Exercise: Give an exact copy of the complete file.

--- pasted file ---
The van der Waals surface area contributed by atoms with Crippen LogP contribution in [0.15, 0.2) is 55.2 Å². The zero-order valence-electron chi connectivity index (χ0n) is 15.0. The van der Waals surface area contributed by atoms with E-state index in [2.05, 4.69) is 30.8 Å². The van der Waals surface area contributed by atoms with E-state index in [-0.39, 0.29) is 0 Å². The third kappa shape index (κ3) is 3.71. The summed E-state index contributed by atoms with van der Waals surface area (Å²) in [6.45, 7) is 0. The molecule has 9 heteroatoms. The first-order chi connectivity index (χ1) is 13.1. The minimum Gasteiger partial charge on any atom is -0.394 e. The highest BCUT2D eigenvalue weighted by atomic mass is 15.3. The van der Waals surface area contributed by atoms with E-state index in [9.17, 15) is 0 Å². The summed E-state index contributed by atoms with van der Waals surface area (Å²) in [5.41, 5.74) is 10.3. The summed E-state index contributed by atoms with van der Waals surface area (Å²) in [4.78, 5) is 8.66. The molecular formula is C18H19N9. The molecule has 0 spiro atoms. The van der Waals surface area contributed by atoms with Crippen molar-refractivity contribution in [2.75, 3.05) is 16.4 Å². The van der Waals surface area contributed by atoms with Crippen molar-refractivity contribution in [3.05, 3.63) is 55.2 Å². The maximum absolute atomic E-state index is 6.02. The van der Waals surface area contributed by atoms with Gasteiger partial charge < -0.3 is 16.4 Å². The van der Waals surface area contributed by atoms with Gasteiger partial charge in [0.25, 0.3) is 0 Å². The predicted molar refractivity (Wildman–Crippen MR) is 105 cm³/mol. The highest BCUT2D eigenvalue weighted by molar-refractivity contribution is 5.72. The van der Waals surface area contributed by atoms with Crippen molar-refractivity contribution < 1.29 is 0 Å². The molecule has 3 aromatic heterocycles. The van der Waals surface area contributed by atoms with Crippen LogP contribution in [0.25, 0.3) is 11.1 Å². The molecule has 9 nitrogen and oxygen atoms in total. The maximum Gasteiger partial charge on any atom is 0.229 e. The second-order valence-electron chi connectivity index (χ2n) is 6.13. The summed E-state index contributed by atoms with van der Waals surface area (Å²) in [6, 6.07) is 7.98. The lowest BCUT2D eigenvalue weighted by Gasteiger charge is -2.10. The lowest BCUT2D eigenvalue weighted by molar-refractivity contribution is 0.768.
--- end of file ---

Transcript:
The van der Waals surface area contributed by atoms with Crippen LogP contribution in [0.15, 0.2) is 55.2 Å². The zero-order valence-electron chi connectivity index (χ0n) is 15.0. The van der Waals surface area contributed by atoms with E-state index in [2.05, 4.69) is 30.8 Å². The van der Waals surface area contributed by atoms with E-state index in [-0.39, 0.29) is 0 Å². The third kappa shape index (κ3) is 3.71. The summed E-state index contributed by atoms with van der Waals surface area (Å²) in [6.45, 7) is 0. The molecule has 9 heteroatoms. The first-order chi connectivity index (χ1) is 13.1. The minimum Gasteiger partial charge on any atom is -0.394 e. The highest BCUT2D eigenvalue weighted by atomic mass is 15.3. The van der Waals surface area contributed by atoms with E-state index in [9.17, 15) is 0 Å². The summed E-state index contributed by atoms with van der Waals surface area (Å²) in [5.41, 5.74) is 10.3. The summed E-state index contributed by atoms with van der Waals surface area (Å²) in [4.78, 5) is 8.66. The molecular formula is C18H19N9. The molecule has 0 spiro atoms. The van der Waals surface area contributed by atoms with Crippen molar-refractivity contribution in [2.75, 3.05) is 16.4 Å². The van der Waals surface area contributed by atoms with Crippen molar-refractivity contribution in [3.05, 3.63) is 55.2 Å². The maximum absolute atomic E-state index is 6.02. The van der Waals surface area contributed by atoms with Gasteiger partial charge < -0.3 is 16.4 Å². The van der Waals surface area contributed by atoms with Gasteiger partial charge in [0.25, 0.3) is 0 Å². The predicted molar refractivity (Wildman–Crippen MR) is 105 cm³/mol. The highest BCUT2D eigenvalue weighted by molar-refractivity contribution is 5.72. The van der Waals surface area contributed by atoms with Crippen molar-refractivity contribution < 1.29 is 0 Å². The molecule has 3 aromatic heterocycles. The van der Waals surface area contributed by atoms with Crippen LogP contribution in [0.25, 0.3) is 11.1 Å². The molecule has 9 nitrogen and oxygen atoms in total. The maximum Gasteiger partial charge on any atom is 0.229 e. The second-order valence-electron chi connectivity index (χ2n) is 6.13. The summed E-state index contributed by atoms with van der Waals surface area (Å²) in [6, 6.07) is 7.98. The lowest BCUT2D eigenvalue weighted by Gasteiger charge is -2.10. The lowest BCUT2D eigenvalue weighted by molar-refractivity contribution is 0.768.